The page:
Now that graphics card pricing is back to where it was before the whole cryptocurrency gold rush ravaged the market, we just need memory pricing to come down so that building a PC from the ground up can be as affordable as it was a year or so ago. Will it actually happen, though? A new report by DRAMeXchange, a division of TrendForce, suggests it will.
What’s interesting about the report is that it pinpoints the reason for the upcoming decline to a CPU shortage, and specifically Intel processors. According to DRAMeXchange, Intel initially planned to mass produce Whisky Lake CPUs in the third quarter, as it anticipated a busy sales season for laptops. However, that didn’t happen.
“The precise reason behind the shortage of Intel CPUs is currently unclear because the problem simultaneously affects the newly arrived CPU product lines and product lines that have been in the market for some time. The affected products include the improved version of 14nm++ and product lines based on the 14nm+ Coffee Lake platform, which has been in mass production for half a year and is one of the solutions for mainstream models in the notebook market,” DRAMeXchange says.
Paul Alcorn at TomsHardware wrote about this last week, as it pertains to Intel’s 14nm chips. We looked into at the time and didn’t see all of the same price hikes on existing CPUs (which could indicate a shortage), but we did notice the Core i5-8500 selling for higher than usual. At present, it’s listed on Amazon for $209.99, up from its average price of $196.75. On Newegg, it’s only available through a third-party seller, for $310.67.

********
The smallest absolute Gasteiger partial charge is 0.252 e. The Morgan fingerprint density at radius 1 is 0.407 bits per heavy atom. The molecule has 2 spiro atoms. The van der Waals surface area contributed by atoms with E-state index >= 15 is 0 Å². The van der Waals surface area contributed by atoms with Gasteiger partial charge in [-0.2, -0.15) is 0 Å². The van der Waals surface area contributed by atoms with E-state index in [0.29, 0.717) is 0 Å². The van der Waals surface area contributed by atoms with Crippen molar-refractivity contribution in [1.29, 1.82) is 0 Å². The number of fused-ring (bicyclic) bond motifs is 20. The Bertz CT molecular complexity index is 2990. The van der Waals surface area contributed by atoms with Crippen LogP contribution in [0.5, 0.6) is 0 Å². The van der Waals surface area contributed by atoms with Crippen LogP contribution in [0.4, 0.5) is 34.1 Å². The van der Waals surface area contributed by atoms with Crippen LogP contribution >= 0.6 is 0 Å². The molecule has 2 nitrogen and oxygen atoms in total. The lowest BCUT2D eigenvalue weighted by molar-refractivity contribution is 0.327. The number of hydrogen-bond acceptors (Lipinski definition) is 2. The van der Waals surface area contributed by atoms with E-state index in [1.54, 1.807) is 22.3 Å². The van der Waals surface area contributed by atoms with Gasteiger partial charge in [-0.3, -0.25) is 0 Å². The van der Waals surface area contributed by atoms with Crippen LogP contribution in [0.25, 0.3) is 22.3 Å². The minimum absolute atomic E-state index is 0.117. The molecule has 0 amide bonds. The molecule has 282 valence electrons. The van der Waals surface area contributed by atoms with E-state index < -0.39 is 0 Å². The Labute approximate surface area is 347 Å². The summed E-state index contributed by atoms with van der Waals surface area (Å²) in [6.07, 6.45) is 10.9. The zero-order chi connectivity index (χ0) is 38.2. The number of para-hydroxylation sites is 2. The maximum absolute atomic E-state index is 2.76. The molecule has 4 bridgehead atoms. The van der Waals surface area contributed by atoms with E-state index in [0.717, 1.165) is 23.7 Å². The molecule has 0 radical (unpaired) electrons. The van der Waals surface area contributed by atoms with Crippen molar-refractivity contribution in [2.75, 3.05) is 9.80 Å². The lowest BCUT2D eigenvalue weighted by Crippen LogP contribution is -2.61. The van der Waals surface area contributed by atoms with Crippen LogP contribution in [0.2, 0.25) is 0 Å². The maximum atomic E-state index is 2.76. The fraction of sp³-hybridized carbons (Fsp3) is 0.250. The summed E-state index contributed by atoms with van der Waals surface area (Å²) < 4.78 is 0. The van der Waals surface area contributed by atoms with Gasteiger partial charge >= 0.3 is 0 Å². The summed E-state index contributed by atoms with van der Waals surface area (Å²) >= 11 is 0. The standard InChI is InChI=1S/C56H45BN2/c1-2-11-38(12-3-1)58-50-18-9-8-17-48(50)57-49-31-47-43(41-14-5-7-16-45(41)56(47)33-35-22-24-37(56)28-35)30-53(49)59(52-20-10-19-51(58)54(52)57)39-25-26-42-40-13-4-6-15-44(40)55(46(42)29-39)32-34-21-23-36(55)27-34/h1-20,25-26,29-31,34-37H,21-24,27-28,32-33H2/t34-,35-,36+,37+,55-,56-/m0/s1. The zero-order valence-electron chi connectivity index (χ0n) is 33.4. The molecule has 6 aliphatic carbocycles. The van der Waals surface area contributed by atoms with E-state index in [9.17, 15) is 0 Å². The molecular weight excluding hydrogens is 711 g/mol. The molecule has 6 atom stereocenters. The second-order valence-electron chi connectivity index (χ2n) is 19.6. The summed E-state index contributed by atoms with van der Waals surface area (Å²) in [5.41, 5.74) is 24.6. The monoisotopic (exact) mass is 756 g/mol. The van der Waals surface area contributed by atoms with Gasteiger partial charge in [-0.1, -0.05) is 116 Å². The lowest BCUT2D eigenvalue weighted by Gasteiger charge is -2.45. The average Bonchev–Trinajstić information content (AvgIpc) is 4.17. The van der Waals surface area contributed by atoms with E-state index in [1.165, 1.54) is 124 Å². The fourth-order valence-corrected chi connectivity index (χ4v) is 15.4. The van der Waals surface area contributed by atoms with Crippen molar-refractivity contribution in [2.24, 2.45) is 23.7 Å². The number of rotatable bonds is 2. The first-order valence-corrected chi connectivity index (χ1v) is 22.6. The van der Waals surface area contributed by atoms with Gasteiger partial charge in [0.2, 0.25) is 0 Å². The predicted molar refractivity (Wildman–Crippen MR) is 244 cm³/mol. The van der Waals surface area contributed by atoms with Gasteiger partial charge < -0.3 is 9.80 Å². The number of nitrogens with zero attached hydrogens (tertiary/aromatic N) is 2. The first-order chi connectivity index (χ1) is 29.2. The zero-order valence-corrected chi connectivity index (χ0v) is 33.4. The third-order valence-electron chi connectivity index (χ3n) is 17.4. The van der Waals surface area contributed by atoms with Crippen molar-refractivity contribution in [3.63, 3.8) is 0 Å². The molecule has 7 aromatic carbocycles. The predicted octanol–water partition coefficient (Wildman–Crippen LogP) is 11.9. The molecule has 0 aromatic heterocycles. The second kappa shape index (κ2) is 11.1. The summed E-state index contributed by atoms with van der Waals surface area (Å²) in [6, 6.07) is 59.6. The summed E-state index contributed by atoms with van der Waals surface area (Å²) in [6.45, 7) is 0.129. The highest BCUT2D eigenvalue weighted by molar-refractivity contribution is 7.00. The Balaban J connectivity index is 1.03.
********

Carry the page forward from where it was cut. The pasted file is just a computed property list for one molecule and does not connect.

This will have an impact on memory pricing, DRAMeXchange says. The market research firm previously predicted that memory pricing would drop by around 2 percent sequentially in the fourth quarter, but notes “it is now possible that the price decline will become even larger due to the shortage of Intel CPUs and lower demand for notebooks and PC DRAM in a row.”
“DRAM prices are now approaching an inflection point after climbing for nine successive quarters,” DRAMeXchange added.
We’ll highlight noteworthy memory deals as we see them. In the meantime, if you’re in need of a memory upgrade and can hold off for a bit, it might be worth waiting a few weeks to see what transpires.